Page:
For the past two years – and for many decades before that – the mayors of Detroit and members of the City Council frittered away opportunities to get government spending in line with declining revenue. Squandered were opportunities to identify new ways to do old jobs and to make a fresh determination of what services the city should and should not be providing.
The inability or unwillingness to reverse a series of policy and financial failures has brought the city to a point of no return. Metaphorically, the city is like a comotose patient on artifical life support. Its best days are beyond the best correcctive measures taken by the most astute emergency financial manger. It must mercifully be allowed to die a natural death.
The 11th hour attempts by Mayor Dave Bing and the hapless City Council to rescue the city from the brink of insolvency are laughable. The executive and legislative branches have been aimlessly posturing and talking about making draconian cuts to the runaway budget for as long as I can remember. That talking and posturing continues unabated today.
The council, for example, is foolishly considering cutting more than 500 police officers and firefighters in a city with some of the highest homicide and arson rates in the nation. Just that suggestion alone confirms that crime reduction is not the city’s top budget or policy priority. Cuts made here are not only dumb, but will put more resident in harm’s way.
Massive layoffs in other department won’t do much to stem the number of neighborhoods in extreme poverty. It will exacerbate the city’s failure to maintain the quality of basic services, i.e., street and sidewalk maintenance, streetlights, parks and recreation, waste collection, police and fire services and public transportation.
Outsourcing may have helped balance extraordinary losses with significant changes in the cost of delivering essential services. But city officials chose the path of least resistance and did nothing. Because the city’s ability to pay is now in question, even privatization, which was never seriously considered, may be off the table.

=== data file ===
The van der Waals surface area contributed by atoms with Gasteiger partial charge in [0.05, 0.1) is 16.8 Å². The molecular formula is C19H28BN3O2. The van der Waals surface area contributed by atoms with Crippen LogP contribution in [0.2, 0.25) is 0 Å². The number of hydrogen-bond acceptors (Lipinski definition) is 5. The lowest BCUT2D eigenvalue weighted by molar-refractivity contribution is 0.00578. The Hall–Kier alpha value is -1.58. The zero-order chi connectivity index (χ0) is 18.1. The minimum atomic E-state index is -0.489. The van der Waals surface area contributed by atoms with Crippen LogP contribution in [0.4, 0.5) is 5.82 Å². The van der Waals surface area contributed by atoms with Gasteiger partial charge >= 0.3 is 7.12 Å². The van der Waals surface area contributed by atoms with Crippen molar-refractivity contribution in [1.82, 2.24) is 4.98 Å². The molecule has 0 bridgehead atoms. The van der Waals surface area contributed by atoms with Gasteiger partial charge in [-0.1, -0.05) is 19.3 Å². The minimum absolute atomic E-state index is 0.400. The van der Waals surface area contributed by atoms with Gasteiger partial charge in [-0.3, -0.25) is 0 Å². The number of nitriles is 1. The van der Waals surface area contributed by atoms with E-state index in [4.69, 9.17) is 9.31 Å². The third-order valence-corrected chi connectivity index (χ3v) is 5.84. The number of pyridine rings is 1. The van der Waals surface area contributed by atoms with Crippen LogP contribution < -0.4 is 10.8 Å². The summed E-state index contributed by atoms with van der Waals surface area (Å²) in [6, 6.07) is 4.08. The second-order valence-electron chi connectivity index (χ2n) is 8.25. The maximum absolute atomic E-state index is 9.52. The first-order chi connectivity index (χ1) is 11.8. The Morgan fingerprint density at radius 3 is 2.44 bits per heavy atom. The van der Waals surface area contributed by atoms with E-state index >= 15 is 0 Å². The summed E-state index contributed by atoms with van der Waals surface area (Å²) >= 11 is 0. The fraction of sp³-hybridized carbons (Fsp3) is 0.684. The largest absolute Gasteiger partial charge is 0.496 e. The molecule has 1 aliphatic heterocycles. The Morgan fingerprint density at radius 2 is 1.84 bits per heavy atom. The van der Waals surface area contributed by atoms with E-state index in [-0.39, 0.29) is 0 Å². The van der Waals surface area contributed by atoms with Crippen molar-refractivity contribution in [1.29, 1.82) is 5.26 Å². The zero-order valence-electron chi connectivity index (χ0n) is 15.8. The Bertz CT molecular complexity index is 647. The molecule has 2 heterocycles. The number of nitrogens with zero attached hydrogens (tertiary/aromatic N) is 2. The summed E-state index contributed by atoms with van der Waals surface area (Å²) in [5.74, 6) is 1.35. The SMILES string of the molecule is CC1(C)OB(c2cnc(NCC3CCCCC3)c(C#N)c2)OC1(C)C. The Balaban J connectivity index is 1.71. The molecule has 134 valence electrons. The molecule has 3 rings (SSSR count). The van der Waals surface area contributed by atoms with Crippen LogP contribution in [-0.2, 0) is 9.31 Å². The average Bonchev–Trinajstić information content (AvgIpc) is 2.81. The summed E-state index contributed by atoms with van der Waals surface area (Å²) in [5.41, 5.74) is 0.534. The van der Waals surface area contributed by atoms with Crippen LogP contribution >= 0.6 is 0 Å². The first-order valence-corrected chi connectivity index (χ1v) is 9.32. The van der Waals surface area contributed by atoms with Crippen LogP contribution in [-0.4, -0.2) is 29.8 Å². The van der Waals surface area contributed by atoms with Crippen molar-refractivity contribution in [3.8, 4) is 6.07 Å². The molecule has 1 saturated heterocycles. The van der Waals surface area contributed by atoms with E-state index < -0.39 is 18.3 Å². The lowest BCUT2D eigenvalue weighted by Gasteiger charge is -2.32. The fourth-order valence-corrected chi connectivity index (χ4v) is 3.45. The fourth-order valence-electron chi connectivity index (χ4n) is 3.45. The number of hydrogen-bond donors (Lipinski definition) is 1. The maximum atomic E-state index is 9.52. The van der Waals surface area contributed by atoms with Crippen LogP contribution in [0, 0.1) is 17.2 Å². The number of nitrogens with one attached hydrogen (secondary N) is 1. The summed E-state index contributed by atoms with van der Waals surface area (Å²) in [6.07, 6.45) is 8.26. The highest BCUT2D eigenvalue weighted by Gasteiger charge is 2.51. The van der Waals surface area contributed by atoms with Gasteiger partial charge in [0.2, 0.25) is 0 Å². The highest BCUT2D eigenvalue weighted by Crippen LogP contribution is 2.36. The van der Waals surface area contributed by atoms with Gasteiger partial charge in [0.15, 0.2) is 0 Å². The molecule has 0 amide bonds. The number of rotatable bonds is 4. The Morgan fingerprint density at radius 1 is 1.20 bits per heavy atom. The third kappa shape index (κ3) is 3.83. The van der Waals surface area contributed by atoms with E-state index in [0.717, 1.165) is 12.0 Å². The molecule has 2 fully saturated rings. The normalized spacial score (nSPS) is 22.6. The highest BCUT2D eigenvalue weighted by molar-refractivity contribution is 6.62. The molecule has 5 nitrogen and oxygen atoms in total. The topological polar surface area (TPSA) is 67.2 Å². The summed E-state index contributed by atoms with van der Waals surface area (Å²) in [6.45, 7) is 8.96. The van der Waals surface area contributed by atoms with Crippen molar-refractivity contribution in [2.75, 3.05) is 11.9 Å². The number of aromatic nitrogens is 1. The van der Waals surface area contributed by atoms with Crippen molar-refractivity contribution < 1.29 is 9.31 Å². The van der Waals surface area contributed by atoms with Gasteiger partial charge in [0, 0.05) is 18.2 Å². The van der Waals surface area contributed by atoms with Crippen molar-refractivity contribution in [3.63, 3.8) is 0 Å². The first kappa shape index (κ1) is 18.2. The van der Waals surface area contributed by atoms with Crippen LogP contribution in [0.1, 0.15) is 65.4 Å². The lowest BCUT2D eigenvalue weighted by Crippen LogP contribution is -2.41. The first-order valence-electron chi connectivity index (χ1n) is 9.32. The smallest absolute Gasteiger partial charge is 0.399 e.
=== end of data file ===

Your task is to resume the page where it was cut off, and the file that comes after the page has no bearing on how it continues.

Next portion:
Actually, there is nothing in the repetroire of ideas being tossed around can save Detroit. The most critical element missing from the proposed formulas is “tax base.” And there’s little hope that any of the city’s tax revenue streams are likely to improve in the foreseeable future.
For starters, Detroit is heavily reliant on income taxes. City officials have thrown out for discussion the prospect of increasing income tax rates on residents — from 2.5 percent to 3 percent and nonresidents from 1.25 percent to 1.5 percent. Hiking it would only serve to further de-populate the city of its remaining productive workers and reduce this revenue stream to a mere drip.
The restoration of state revenue sharing is another pipe dream. For close to 10 years, city offiicals recklessly ignored warning signs from Lansing that a major reduction in revenue sharing was imminent and would be both costly and economically destabilizing.
Property tax revenue has been disappearing for years, both as a result of Detroit’s aging housing stock and abandonment. Derelict buildings on desolate streets are unsuitable and uninhabitable for new or existing residents.
The mayor and council preside over a government that absorbs much of the redevelopment bill through direct subsidies, tax abatements and tax-exempt financing and infrastructure. This urban redevelopment strategy is more attuned to short-term deal-making under which the city won’t see any tax benefits from incoming businesses or employees for years.
It’s time Detroiters, along with the state government, come to terms with the fact that the city can’t be saved. All social, economic and financial trends are on a downward spiral. Nothing in the city works. Most importantly, the tax base has all but evaporated. That means when the governor finally gets around to appointing an emergency financial manager, he or she will merely be a pallbearer for a once great city that died.